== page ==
by Devin Moore

Where Not To Put Your Data Center

from the checklist dept

Where I might build a datacenter is a pretty vague question depending on a ton of factors. A much easier question to answer is "where would I not want to build a datacenter?"

1. I would not build a datacenter anywhere that I couldn't get to and physically set foot in the datacenter within a few hours. I don't care how cheap it is, how do I know if I'm getting a good value if I can't drop in unexpectedly and see if it's being run as planned?

2. I would not build a datacenter in a zone known to experience frequent or severe natural disasters. Again, what's the point of saving a few bucks up front if a disaster (tornado, earthquake, hurricane, etc.) can wipe me out? Furthermore, how stupid am I if I put my datacenter in a place known to experience those things? The Earth is quite large, I can just put it somewhere else.

3. I would not build a datacenter anywhere that had a single point of failure on a necessary utility. I am not comfortable having my datacenter services all fail because a single provider failed. Having a more expensive location that allows 2+ providers adds to my overhead, but having a backup provider creates peace of mind that any cost savings due to only one provider will not.

4. Building security is important, but not as important as sourcing trustworthy talent to be inside the datacenter. I would not put a datacenter anywhere that I could not get local, independent sources of talent that all are from a similar cultural background to myself. This is not xenophobia, it's just being able to relate on a direct level with the people in charge of my business' most critical assets. For example, if I insult an admin one day just based on a cultural misunderstanding, then I may inadvertently cause my own security issues.

All other conditions can be summarized like this: take what you think is your ideal location and then take a random warehouse building inside a 50 mile radius of where you are right now. If you can't answer why you should take the ideal location over the random building with all of the reasons above, then you should seriously consider that random building as a candidate. After all, if it doesn't fail at the above, then exactly why would you not use that as a datacenter?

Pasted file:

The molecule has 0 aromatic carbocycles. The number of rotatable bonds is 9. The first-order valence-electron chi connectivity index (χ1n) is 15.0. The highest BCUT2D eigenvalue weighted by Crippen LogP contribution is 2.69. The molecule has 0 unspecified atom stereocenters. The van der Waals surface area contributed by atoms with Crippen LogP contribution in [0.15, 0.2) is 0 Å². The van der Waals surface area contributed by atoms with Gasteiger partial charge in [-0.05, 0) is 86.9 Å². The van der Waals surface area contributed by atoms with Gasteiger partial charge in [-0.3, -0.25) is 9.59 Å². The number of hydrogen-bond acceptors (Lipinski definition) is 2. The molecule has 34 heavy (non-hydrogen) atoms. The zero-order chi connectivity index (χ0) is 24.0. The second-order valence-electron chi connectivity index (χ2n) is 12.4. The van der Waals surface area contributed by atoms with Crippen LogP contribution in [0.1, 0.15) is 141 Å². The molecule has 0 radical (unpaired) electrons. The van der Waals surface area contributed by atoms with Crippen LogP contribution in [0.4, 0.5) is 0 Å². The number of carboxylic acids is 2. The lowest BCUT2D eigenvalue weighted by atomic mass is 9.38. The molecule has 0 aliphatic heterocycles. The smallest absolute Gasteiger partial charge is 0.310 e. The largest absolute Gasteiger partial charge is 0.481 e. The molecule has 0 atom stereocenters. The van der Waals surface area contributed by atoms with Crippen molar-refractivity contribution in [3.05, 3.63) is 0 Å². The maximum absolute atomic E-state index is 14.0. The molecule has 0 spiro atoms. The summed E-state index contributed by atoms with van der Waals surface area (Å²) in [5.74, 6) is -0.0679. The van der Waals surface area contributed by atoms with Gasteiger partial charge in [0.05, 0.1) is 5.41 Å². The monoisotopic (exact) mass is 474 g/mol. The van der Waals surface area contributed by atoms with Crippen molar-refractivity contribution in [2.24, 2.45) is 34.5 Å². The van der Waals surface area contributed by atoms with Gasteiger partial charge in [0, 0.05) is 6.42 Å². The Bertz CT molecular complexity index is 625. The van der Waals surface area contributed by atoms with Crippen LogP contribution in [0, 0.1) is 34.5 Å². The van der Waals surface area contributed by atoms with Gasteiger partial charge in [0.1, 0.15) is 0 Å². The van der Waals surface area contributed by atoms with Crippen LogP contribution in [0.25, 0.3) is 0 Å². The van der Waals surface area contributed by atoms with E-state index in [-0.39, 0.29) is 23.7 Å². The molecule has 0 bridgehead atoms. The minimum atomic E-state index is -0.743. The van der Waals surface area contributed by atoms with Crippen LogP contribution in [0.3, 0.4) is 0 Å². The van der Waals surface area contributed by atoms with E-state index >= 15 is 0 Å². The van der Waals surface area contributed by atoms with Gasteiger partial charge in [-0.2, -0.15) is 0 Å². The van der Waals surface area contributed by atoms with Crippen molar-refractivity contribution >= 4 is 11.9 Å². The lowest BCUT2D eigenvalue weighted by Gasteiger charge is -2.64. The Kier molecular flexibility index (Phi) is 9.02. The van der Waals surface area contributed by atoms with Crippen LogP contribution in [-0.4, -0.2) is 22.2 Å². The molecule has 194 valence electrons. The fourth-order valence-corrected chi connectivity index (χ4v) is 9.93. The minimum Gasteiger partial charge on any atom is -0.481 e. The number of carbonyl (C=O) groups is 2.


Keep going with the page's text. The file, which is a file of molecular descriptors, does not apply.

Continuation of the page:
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  • icon
    peter (profile), 23 Dec 2009 @ 5:40pm

    Cleveland, Ohio

    Cleveland is your place -- no natural disasters (you can find a place that doesn't experience tornadoes ever in the region), great source of local talent (great universities, huge corporate headquarter locale), outstanding culture. And even if you're in the Bay Area you can get here in 4 hours.

    reply to this | link to this | view in chronology ]

  • identicon
    Michael Olson, 22 Feb 2010 @ 10:38pm

    Charlotte, NC

    Truth be told there is no place in the US that is disaster free. However Charlotte, NC is nice and, well, boring. Could Charlotte be the next best place for data centers? Also, I'm 20 and hardly versed in the areas of Data Center Admin, yet im actively seeking how i can become one, and beginning to read LOTS of text on the subject. Yet, I just want to work at a data center first, books are great but I want hands on! If you know what I should do to Start my Career as a Data Center Admin please let me know. Better yet come to Charlotte, build a Data Center and make me your apprentice. Pm me for good justice!

    reply to this | link to this | view in chronology ]

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